What Happens if You Die Without a Will in Texas?

Although creating a will in Texas may not seem vital in the moment, passing away without having a will in place can have major consequences. Intestate succession laws dictate where a person’s assets and property go if they die without a will. There are many rules surrounding intestate succession. While these are only a few, below are commonly asked questions about what happens when a person passes away without a will or estate plan in place.

What Assets Are Impacted by Intestate Succession?

When a person dies without a will, their assets will go to their closest relatives. However, not all assets are affected by intestate succession laws. These non-affected assets include life insurance proceeds, funds in a retirement account, and property jointly owned. For these assets, they will pass onto the surviving co-owner, or named beneficiary, even when there is no will in place.

The general rule is that only assets that would have been included in a potential will are impacted by intestate succession laws. This typically means assets only owned by the individual, not jointly, will be affected.

Who Gets the Assets When There Is No Will?

The question of who receives a deceased person’s property and assets, without a will in place, depends on what living relatives the person left behind. Under intestate succession, a person’s children will inherit all property and assets if the person did not have a spouse. However, if the person had a spouse as well as children, who are also the children of the spouse, the spouse will inherit all of the community property, plus 1/3 of their deceased partner’s personal property; the children inherit everything else.

As is apparent in the previous example, intestate succession depends on whether spouses owned property separately or jointly. Generally, joint property, also called community property, is property acquired while married; separate property is that acquired before the marriage.

When Will the State Receive A Person’s Property and Assets?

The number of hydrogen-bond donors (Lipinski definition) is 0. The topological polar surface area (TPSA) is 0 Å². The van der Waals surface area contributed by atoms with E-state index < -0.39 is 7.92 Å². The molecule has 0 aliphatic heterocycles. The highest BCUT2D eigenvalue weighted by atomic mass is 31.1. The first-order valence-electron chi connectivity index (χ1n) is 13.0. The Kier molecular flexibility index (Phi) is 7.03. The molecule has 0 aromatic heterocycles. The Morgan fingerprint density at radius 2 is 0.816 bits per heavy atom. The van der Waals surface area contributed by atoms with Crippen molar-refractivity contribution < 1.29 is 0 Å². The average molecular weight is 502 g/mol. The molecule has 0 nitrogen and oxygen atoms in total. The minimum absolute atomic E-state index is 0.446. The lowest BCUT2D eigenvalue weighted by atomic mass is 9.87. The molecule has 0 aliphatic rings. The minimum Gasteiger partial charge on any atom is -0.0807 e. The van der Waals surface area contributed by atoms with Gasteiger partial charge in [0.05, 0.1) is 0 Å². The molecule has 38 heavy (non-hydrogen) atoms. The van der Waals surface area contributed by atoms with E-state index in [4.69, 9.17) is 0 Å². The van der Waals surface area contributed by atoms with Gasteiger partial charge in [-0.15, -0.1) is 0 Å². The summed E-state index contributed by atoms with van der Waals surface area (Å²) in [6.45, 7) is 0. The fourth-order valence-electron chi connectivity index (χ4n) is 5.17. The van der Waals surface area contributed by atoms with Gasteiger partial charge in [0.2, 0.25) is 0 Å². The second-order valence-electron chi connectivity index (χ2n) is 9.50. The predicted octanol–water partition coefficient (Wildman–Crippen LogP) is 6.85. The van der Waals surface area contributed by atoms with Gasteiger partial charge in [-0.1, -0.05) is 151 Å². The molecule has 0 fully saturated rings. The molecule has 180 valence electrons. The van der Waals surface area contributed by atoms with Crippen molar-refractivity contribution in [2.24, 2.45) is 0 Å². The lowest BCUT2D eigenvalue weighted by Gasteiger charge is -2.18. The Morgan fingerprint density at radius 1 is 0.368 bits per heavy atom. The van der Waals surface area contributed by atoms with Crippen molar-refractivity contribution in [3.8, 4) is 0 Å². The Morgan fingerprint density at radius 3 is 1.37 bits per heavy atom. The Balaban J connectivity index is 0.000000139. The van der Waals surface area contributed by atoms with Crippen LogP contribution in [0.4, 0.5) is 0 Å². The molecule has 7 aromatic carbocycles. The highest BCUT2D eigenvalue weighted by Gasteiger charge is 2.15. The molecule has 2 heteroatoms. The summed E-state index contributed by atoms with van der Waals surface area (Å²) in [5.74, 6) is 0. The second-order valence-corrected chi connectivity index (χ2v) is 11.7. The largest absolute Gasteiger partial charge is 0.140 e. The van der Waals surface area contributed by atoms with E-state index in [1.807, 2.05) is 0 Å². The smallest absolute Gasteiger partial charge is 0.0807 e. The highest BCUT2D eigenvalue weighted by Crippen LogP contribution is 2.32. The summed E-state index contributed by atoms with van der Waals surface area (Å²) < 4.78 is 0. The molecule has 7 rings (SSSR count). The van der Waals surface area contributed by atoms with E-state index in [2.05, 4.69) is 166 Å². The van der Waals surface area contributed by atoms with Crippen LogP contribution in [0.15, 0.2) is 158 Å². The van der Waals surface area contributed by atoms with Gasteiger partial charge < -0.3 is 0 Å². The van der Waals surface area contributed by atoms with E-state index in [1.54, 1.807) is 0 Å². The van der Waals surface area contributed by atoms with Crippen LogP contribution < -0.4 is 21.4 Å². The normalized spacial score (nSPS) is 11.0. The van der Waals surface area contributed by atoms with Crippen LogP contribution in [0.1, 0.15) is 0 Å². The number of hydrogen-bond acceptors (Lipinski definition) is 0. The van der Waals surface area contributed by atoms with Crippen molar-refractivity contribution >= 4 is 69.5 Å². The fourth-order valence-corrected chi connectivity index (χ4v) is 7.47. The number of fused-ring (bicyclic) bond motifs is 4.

People commonly fear that if they die without a will, all of their assets and property will be given to the state. However, this rarely occurs. A person’s property will only be forfeited to the state if they die without any living relatives. Texas law requires that any relative, including a spouse, children, grandchildren, cousins, nieces, and nephews, will receive the deceased person’s property before it is passed to the state. That said, those who pass on without a will lose any ability to direct what will happen with their assets.

There are many rules surrounding intestate succession. Regardless of the amount of assets an individual owns, or the number of family members they have, it is important to have a will in place. An experienced Houston estate planning attorney can provide great assistance in these situations and help avoid these complicated issues.

Contact a Houston Estate Planning and Probate Attorney

If you or a loved one needs help creating a will, or solving the problems that arise after a person dies without a will, contact the dedicated Houston estate planning attorneys at McCulloch & Miller, PLLC. With decades of experience creating wills for a diverse set of clients, our knowledgeable lawyers will be able to help you with compassion and ease. To discuss your situation and speak with an attorney, contact us at 713-333-8900 to schedule a free consultation.

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